15th January 1769

Tierra del Fuego
In Strait of Le Maire
Moderate breezes at South and South-East, and cloudy weather, the greater part of this day. At 2 p.m. the Master return'd with an account that there was Anchorage in 4 fathoms Water and a good bottom close to the Eastward of the first black bluff point which is on the East side of Cape St. Vincent, at the very Entrance of the Cove we saw from the Ship (which I named Vincent Bay). Before this Anchoring ground lay several Rocky Ledges covered with Sea Weed: on these Ledges I was informed was not less than 8 or 9 fathoms, but in standing in with the Ship the first we came upon had only 4 fathoms upon it. I therefore thought that Anchoring here would be attended with some Risk, and that it would be better to Endeavour to find some Port in the Strait, and there Compleat our Wood and Water. However, I sent an Officer with a Boat on shore to attend to Mr. Banks and people who was very desirous of being on shore at any rate, while I keept plying as near the shore as possible with the Ship. At 9 they return'd on board bringing with them several Plants, Flowers, etc., most of them unknown in Europe, and in that Alone consisted their whole Value; they saw none of the Natives, but meet with several of their old Hutts. Hoisted the Boat in and made Sail into the Straits and at 3 a.m. Anchord in 12 1/2 fathoms Water (the bottom Coral rocks) before a small Cove which we took for Port Maurice, and near 1/2 a Mile from the shore Cape St. Diego South-South-West, and Cape St. Bartholomew (which is the south point of Staten Land) East-South-East.

Port Maurice appeared to afford so little Shelter for Shipping that I did not think it worth while to hoist a Boat out to Examine it; we saw here 2 of the Natives come down to the Shore, who stay'd sometime, then retir'd into the Woods againe. At 10 o'Clock got under Sail, Wind at South-East, and plyed to Windward.

Joseph Banks Journal
Stopd tide this morn in a bay on the Terra del Fuego side of the water, probably Prince Maurice's Bay, which servd our purpose very well; at 10 tide turnd and we stood out and by dinner came to an anchor in the Bay of Good Success. Several Indians were in sight near the Shore.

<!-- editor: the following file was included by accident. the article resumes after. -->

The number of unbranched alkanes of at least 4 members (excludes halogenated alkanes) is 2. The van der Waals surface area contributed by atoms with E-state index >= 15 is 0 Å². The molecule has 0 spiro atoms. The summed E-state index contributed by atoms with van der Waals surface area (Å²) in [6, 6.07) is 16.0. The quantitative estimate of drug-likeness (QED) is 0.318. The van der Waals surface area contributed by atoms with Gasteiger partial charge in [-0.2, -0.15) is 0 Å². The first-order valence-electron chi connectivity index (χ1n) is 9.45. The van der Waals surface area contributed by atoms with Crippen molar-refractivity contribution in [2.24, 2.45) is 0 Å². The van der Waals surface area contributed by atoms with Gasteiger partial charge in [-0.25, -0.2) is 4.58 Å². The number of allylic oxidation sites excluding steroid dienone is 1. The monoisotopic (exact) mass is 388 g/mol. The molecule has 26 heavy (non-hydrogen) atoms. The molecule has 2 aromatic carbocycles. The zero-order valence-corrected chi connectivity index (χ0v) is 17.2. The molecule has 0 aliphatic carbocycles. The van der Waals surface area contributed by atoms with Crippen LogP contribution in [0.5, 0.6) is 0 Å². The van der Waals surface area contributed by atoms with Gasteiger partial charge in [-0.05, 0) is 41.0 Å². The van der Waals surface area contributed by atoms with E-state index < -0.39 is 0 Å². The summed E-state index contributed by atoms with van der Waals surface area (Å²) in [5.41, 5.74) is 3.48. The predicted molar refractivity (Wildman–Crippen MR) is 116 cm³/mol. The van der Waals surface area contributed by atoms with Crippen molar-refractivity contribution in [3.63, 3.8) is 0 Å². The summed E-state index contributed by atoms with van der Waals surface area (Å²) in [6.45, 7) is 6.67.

After dinner went ashore on the starboard side of the bay near some rocks which make smooth water and good landing. Before we had walkd 100 yards many Indians made their appearance on the other side of the bay, at the End of a sandy beach which makes the bottom of the bay, but on seeing our numbers to be ten or twelve they retreated. Dr Solander and myself then walkd forward 100 yards before the rest and two of the Indians advanc'd also and set themselves down about 50 yards from their companions. As soon as we came up they rose and each of them threw a stick he had in his hand away from him and us, a token no doubt of peace, they then walkd briskly towards the other party and wavd to us to follow, which we did and were receivd with many uncouth signs of freindship. We distributed among them a number of Beads and ribbands which we had brought ashore for that purpose at which they seem'd mightily pleasd, so much so that when we embarkd again aboard our boat three of them came with us and went aboard the ship. Of these one seemd to be a Preist or conjuror or at least we thought him to be one by the noises he made, possibly exorcising every part of the ship he came into, for when any thing new caught his attention he shouted as loud as he could for some minutes without directing his speech either to us or to any one of his countreymen.

They eat bread and beef which we gave them tho not heartily but carried the largest part away with them, they would not drink either wine or spirits but returnd the glass, tho not before they had put it to their mouths and tasted a drop; we conducted them through the greatest part of the ship and they lookd at every thing without any marks of extrordinary admiration, unless the noise which our conjurer did not fail to repeat at every new thing he saw might be reckond as such.

After having been aboard about 2 hours they expressd a desire of going ashore and a boat was orderd to carry them. I went with them and landed them among their countreymen, but I can not say that I observd either the one party curious to ask questions or the other to relate what they had seen or what usage they had met with, so after having stayd ashore about ½ an hour I returnd to the ship and the Indians immediately marchd off from the shore.

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